A chat with 'capital guarantee products'
Posted on: 10:19 AM IST Oct 31, 2008
Its human tendency to choose one product over the other, simply because it carries a 'guarantee'.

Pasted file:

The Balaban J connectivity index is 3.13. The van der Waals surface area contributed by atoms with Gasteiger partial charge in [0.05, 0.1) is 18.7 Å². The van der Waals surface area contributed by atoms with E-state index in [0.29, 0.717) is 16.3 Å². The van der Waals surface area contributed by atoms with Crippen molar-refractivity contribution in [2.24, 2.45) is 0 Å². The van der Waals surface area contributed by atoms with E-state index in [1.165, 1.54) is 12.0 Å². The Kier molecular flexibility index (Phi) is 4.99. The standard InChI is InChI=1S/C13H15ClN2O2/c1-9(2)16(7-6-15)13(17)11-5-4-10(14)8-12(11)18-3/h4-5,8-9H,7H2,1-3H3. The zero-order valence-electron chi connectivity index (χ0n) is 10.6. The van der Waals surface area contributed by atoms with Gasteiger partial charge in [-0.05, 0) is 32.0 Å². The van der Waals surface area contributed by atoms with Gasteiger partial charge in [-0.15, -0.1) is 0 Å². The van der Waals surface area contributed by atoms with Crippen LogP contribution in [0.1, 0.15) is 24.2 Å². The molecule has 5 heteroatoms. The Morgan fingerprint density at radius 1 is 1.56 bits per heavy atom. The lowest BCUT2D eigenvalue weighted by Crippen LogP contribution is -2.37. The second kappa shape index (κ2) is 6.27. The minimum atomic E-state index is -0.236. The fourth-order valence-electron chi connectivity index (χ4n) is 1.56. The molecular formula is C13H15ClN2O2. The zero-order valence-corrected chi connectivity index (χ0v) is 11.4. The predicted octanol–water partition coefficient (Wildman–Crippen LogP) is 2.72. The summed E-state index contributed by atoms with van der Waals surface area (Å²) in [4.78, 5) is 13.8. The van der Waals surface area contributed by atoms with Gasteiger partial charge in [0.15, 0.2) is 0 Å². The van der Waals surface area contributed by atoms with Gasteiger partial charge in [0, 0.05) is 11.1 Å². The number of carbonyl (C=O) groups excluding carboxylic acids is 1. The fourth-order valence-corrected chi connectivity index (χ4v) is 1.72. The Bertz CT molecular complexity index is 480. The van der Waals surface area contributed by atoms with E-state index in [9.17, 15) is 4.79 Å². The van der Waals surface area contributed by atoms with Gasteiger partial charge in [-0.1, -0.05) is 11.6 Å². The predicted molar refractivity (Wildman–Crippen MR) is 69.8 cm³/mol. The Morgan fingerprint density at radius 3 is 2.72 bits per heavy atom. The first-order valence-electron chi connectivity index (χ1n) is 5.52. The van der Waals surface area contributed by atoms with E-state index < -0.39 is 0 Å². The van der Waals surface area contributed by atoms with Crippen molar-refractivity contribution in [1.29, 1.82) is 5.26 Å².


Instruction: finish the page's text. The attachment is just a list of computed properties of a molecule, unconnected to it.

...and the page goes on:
For a few years now, investments (some unit linked insurance plans and mutual fund schemes) have been coming with a guarantee. But you probably didn't pay heed, because the stock markets were booming and you didn't need a guarantee. But now that the tide has turned, you will find mutual fund agents and insurance advisors flocking to you with guaranteed schemes. But before your agent lures you into buying a capital guaranteed product (CGP), go through the following dialogue that with a CGP.Q: "Hello. I hear you are a capital guaranteed scheme."CGP: "Yes, you heard that right!" Q: "So, how do you function?"CGP: "Quite simple! You invest your money any amount you wish to. I guarantee that your capital will remain intact, even in the worse case scenario, that is, you get your money back 100 per cent. Plus, you can even earn returns, no matter what the stock market does."Q: "Are you going to invest my money in the stock market?"CGP: "Yes"Q:"Then how can you give me a guarantee? Stock markets are so volatile after all."CGP: "Actually, we invest your money based on the number of years that the product is offered for. For instance, assume you invest Rs 100 for five years. I divide your money in a 70:30 ratio. I invest the 70 per cent in a debt instrument, that is, bonds etc. Assume that these bonds give a return of 9 per cent per annum, that is Rs 6.3 (Rs 70 x 9 per cent). So, in five years, I make Rs 31.5 for you.So, when I add the Rs 70 of your investment + Rs 31.5, you get a total of Rs 101.5. This is more than your initial investment of Rs 100. This way I ensure that your capital is protected."Q: "And what about the balance 30 per cent?"CGP: "I invest that money in the stock market. So, if in five years time the stock market doubles, so does your investment. Hence, your Rs 30 becomes Rs 60 and you make a neat profit of Rs 30. Thus, in total you have an opportunity to earn Rs 61.5 (Rs 31.5 + Rs 30) on an investment of Rs 100 in the best case scenario and Rs 31.5 in the worse case scenario. Sounds good?"Q: "No it does not. It's pathetic!"CGP: "Why not?" Q: "Getting Rs 161.5 in five years time is a return of 10.06 per cent on a compounded basis. And you say that is the best case scenario. In a worst case scenario, I do not earn any returns. I just get my capital back. Now, If I invest the entire Rs 100 into debt, I will make a guaranteed Rs 145 at the end of five years (assuming a 9 per cent return per annum). And that's my worst case scenario!Furthermore, If you are sure that the markets will double in five years, then i can invest all my Rs 100 in the market and get Rs 200 at the end of that period. So, my range of returns is Rs 145 to Rs 200 versus your range of Rs 100 to Rs 161.5. Why should I consider your proposition when i can make more money by investing elsewhere?"CGP: "Well, you dont want to choose stocks yourself and lose money right?"Q:"I can invest in good equity mutual funds or perhaps an exchange traded fund which will give me market linked returns. I can even stick to blue chip shares. I have so many options."CGP: "What is the guarantee that you will be right? Plus, do you have the time?"Q: "Well, i can put my money in two parts - in a diversified equity mutual fund and a debt mutual fund. Also, i can choose balanced funds which invest in debt and equity and entail lower risks."CGP: "You can choose but you are not assured of anything."Q: "Now thats all marketing talk. Principally, why would I lose money if I hold for a long time, that is, five years. A balanced fund with a good track record is all I need. All this talk of CGP is really not worth my while."CGP is left speechless and simply leaves. Writers advice: Scrupulous agents might pitch a capital guarantee scheme to you, especially in these volatile times. Shut your ears and invest in a good diversified equity scheme and ETFs for the long term. Disclaimer: The contents of the above article are the intellectual property and copyright of the author, Kartik Jhaveri. No part may be used or reproduced in any form or manner. If you choose to act upon the information contained in the above article it is at your own risk. This article is purely educative and you are strongly advised to consult an expert prior to taking any significant decision.